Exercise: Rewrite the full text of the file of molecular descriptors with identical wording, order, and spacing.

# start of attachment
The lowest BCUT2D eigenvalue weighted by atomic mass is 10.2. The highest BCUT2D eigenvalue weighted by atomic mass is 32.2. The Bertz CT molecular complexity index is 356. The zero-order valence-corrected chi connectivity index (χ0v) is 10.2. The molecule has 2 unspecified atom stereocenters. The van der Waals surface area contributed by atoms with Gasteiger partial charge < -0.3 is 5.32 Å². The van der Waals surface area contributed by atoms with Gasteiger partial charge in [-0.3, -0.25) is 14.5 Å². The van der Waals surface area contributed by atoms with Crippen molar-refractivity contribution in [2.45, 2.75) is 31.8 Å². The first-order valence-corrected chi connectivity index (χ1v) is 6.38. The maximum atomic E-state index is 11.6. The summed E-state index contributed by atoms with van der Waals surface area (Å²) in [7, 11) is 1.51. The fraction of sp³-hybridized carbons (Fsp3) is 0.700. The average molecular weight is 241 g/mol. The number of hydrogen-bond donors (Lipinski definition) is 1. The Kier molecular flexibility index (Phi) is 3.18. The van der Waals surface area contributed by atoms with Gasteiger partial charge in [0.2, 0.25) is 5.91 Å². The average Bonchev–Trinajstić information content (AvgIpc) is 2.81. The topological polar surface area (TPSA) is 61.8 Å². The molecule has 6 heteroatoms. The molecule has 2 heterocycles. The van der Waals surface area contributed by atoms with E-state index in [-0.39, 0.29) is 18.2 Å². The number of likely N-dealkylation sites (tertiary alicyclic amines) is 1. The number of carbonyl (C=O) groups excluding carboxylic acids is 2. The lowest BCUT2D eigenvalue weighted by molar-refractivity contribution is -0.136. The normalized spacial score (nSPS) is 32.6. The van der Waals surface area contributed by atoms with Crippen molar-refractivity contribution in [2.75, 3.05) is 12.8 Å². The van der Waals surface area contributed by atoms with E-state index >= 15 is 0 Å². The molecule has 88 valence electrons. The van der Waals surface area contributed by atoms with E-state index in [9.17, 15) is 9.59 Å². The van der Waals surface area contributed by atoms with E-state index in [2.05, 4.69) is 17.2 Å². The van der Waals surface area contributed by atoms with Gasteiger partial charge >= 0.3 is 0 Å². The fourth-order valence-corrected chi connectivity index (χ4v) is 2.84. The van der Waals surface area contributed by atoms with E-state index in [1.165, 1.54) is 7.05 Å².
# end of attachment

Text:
The lowest BCUT2D eigenvalue weighted by atomic mass is 10.2. The highest BCUT2D eigenvalue weighted by atomic mass is 32.2. The Bertz CT molecular complexity index is 356. The zero-order valence-corrected chi connectivity index (χ0v) is 10.2. The molecule has 2 unspecified atom stereocenters. The van der Waals surface area contributed by atoms with Gasteiger partial charge < -0.3 is 5.32 Å². The van der Waals surface area contributed by atoms with Gasteiger partial charge in [-0.3, -0.25) is 14.5 Å². The van der Waals surface area contributed by atoms with Crippen molar-refractivity contribution in [2.45, 2.75) is 31.8 Å². The first-order valence-corrected chi connectivity index (χ1v) is 6.38. The maximum atomic E-state index is 11.6. The summed E-state index contributed by atoms with van der Waals surface area (Å²) in [7, 11) is 1.51. The fraction of sp³-hybridized carbons (Fsp3) is 0.700. The average molecular weight is 241 g/mol. The number of hydrogen-bond donors (Lipinski definition) is 1. The Kier molecular flexibility index (Phi) is 3.18. The van der Waals surface area contributed by atoms with Gasteiger partial charge in [0.2, 0.25) is 5.91 Å². The average Bonchev–Trinajstić information content (AvgIpc) is 2.81. The topological polar surface area (TPSA) is 61.8 Å². The molecule has 6 heteroatoms. The molecule has 2 heterocycles. The van der Waals surface area contributed by atoms with E-state index in [-0.39, 0.29) is 18.2 Å². The number of likely N-dealkylation sites (tertiary alicyclic amines) is 1. The number of carbonyl (C=O) groups excluding carboxylic acids is 2. The lowest BCUT2D eigenvalue weighted by molar-refractivity contribution is -0.136. The normalized spacial score (nSPS) is 32.6. The van der Waals surface area contributed by atoms with Crippen molar-refractivity contribution in [2.75, 3.05) is 12.8 Å². The van der Waals surface area contributed by atoms with E-state index >= 15 is 0 Å². The molecule has 88 valence electrons. The van der Waals surface area contributed by atoms with E-state index in [9.17, 15) is 9.59 Å². The van der Waals surface area contributed by atoms with E-state index in [2.05, 4.69) is 17.2 Å². The van der Waals surface area contributed by atoms with Gasteiger partial charge >= 0.3 is 0 Å². The fourth-order valence-corrected chi connectivity index (χ4v) is 2.84. The van der Waals surface area contributed by atoms with E-state index in [1.165, 1.54) is 7.05 Å².